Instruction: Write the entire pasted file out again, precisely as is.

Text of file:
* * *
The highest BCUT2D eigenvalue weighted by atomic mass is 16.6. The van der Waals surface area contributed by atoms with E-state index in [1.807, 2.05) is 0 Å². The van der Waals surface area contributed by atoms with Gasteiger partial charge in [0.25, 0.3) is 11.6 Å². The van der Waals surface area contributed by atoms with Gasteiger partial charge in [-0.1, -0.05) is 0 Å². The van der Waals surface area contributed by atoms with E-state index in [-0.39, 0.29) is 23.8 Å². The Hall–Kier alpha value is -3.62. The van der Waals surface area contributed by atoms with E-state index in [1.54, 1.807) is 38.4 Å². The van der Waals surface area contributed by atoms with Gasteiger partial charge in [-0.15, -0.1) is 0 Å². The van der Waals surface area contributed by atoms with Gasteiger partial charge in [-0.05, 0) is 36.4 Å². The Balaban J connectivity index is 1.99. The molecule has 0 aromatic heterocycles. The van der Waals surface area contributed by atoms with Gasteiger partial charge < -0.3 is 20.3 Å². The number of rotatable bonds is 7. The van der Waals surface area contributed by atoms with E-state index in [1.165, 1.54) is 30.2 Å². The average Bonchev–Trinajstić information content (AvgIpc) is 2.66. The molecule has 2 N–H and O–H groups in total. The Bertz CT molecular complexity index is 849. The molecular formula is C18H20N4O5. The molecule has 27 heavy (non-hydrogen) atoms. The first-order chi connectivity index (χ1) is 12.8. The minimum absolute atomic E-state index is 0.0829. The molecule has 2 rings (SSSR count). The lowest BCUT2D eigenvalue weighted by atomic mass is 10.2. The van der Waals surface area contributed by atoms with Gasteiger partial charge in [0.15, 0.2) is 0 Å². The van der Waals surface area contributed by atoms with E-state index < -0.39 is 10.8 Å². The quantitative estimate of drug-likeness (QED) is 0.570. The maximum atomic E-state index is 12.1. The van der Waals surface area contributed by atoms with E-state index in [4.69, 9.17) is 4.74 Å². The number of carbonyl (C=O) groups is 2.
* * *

The highest BCUT2D eigenvalue weighted by atomic mass is 16.6. The van der Waals surface area contributed by atoms with E-state index in [1.807, 2.05) is 0 Å². The van der Waals surface area contributed by atoms with Gasteiger partial charge in [0.25, 0.3) is 11.6 Å². The van der Waals surface area contributed by atoms with Gasteiger partial charge in [-0.1, -0.05) is 0 Å². The van der Waals surface area contributed by atoms with E-state index in [-0.39, 0.29) is 23.8 Å². The Hall–Kier alpha value is -3.62. The van der Waals surface area contributed by atoms with E-state index in [1.54, 1.807) is 38.4 Å². The van der Waals surface area contributed by atoms with Gasteiger partial charge in [-0.15, -0.1) is 0 Å². The van der Waals surface area contributed by atoms with Gasteiger partial charge in [-0.05, 0) is 36.4 Å². The Balaban J connectivity index is 1.99. The molecule has 0 aromatic heterocycles. The van der Waals surface area contributed by atoms with Gasteiger partial charge < -0.3 is 20.3 Å². The number of rotatable bonds is 7. The van der Waals surface area contributed by atoms with E-state index in [1.165, 1.54) is 30.2 Å². The average Bonchev–Trinajstić information content (AvgIpc) is 2.66. The molecule has 2 N–H and O–H groups in total. The Bertz CT molecular complexity index is 849. The molecular formula is C18H20N4O5. The molecule has 27 heavy (non-hydrogen) atoms. The first-order chi connectivity index (χ1) is 12.8. The minimum absolute atomic E-state index is 0.0829. The molecule has 2 rings (SSSR count). The lowest BCUT2D eigenvalue weighted by atomic mass is 10.2. The van der Waals surface area contributed by atoms with Gasteiger partial charge in [0.15, 0.2) is 0 Å². The van der Waals surface area contributed by atoms with E-state index < -0.39 is 10.8 Å². The quantitative estimate of drug-likeness (QED) is 0.570. The maximum atomic E-state index is 12.1. The van der Waals surface area contributed by atoms with E-state index in [4.69, 9.17) is 4.74 Å². The number of carbonyl (C=O) groups is 2.